Sunday, 27 March 2016

The Tell-Tale Heart - How Scary Is It Really?

Last week in my Short Form Fiction class, my lecturer, the amazing Ania Walwicz, brought us copies of The Telltale Heart, a short story written by Edgar Allan Poe in 1843.
When I saw it, my own heart did a little flip as I remembered being scared out of my wits by this tale when I was very young. How young, I now wonder? I said in class that my mother read this tale to me when I was about ten and it frightened the daylights out of me. Now, after having read it and discussed it with others, I can't believe this to be right. I know that there was at least one well-thumbed copy of Edgar Allan Poe stories in the house, but surely no-one would read such a horrible story to a ten-year old? Yet the written tale itself is not really all that frightening.
To summarise, a young man becomes obsessed with the pale, dead eye of the old man he lives with, to such an extent that he finally kills him, chops him up and hides him under the floorboards. (See? Not scary at all.) He denies his own patently obvious madness and when two policemen arrive, summoned by the old man's screams, the young man's own guilt leads him, quite quickly, to confess.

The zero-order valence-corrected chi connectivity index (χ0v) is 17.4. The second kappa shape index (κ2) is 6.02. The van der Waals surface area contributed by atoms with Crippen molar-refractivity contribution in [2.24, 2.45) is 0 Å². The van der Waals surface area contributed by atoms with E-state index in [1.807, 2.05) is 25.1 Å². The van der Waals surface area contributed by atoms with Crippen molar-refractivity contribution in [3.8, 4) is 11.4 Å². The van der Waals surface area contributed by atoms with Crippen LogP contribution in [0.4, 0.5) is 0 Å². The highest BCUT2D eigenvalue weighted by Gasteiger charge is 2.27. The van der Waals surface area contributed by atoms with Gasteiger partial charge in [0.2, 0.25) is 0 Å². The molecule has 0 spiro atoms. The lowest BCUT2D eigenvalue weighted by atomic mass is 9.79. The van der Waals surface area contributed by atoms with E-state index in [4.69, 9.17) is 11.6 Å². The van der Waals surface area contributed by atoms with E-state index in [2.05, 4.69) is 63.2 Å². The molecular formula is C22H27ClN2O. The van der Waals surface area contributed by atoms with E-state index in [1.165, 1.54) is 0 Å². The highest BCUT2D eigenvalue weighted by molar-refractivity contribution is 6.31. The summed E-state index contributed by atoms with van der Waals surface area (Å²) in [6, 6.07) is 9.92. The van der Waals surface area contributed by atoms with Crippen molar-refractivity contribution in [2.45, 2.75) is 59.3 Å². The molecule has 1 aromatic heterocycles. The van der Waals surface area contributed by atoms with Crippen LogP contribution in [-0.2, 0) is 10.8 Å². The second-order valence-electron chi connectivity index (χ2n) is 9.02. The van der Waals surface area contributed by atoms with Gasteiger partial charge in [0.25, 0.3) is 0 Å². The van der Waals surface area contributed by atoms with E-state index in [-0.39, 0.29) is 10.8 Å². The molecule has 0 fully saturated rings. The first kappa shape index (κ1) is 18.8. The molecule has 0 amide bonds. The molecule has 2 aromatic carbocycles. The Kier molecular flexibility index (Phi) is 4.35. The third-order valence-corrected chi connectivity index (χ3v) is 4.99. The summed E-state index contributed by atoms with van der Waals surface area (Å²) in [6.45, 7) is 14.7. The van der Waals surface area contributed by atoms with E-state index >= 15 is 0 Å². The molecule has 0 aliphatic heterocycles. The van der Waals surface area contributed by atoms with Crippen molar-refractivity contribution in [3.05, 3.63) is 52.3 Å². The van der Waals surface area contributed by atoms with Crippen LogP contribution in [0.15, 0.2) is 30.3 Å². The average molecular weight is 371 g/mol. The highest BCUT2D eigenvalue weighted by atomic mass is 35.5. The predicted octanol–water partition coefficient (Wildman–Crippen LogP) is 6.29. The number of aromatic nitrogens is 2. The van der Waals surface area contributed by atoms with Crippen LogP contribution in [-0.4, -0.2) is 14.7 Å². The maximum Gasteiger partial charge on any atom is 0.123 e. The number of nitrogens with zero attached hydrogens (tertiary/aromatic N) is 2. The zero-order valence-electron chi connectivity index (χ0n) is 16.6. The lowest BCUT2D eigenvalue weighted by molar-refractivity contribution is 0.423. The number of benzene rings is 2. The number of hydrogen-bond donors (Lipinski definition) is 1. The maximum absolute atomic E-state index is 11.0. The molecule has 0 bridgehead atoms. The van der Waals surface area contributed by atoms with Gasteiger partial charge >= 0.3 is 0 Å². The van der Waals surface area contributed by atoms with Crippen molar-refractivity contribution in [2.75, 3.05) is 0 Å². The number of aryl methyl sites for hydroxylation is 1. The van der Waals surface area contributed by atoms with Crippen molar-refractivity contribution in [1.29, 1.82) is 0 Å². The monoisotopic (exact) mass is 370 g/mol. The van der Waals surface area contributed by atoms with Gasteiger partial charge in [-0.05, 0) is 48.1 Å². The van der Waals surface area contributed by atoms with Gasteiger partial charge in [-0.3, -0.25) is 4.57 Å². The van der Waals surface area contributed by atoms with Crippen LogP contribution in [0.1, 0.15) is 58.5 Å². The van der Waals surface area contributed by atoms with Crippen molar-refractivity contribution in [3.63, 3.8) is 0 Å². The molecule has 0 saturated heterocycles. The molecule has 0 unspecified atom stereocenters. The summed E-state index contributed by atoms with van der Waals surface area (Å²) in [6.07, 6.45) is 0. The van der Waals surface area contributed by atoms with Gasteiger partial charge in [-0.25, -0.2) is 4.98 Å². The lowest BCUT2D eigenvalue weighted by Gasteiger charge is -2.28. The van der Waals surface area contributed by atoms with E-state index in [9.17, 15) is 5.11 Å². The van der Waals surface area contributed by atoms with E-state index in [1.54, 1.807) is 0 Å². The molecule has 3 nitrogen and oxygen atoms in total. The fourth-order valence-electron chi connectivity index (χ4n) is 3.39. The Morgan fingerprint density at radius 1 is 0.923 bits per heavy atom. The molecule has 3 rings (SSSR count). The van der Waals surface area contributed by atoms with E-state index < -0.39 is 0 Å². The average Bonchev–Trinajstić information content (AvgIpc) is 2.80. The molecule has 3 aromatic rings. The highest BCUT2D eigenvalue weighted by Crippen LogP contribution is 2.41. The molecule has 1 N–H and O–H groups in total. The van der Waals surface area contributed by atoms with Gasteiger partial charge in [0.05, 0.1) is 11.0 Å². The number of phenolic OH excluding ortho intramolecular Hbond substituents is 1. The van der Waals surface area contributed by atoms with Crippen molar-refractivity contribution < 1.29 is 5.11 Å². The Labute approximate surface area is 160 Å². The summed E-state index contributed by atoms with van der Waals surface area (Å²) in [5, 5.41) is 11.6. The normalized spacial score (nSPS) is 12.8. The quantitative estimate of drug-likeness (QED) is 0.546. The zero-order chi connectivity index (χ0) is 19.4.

The impetus for his confession, and what scared me witless as a ten year old, is the sound of the old man's heartbeat, pounding away, unstoppable, even after his death.
Many films have been made of this short story - predictably all short, as there's not much of a plot. One, made by Brian Desmond Hurst in 1934, was quickly withdrawn from the cinema and written up in newspapers at the time as the film that was 'too horrible to show'.

My family were all avid movie-goers so I suspect it was one of these short films I got to see so young. And ever since, the sound of a pounding heart, in any movie, has had the capacity to scare me quite terribly. Now that I've re-read The Telltale Heart, combed YouTube for a dozen versions of the short film and watched them all, I think the scare factor has dissipated.

Pity, really. I think I'll kind of miss it....


~*~

Sunday, 20 March 2016

Just A-Walkin' the Dog (s)


I often walk my 3 dogs in an expansive parkland that runs alongside the railway line in outer suburban Melbourne. I’m loath to give its name as it’s an unofficial and much treasured off-leash area though no signs attest to this and some kill-joy is bound to come along one day and complain.  But - so far so good.
Off to the park!
If ever a person felt lonely they’d have only to come here to be uplifted, entertained, puzzled or to laugh out loud. There are funny stories, sad stories and no end of observations to be made, about dogs and humans alike.
Take Rose. Rose is a robust but unremarkable black dog who fancies herself to be part cat. When I first met Rose she was pouncing into the long grass in what her owners told me was a promising pursuit of field mice, an activity at which she excels. When Rose is feeling affectionate towards her owners at home she will back up, lift her tail in the air and do those schmoozing slow twirls around their legs, just like a cat. She grew up with cats and kittens apparently and took on many of their feline behaviours. It made my day, meeting Rose.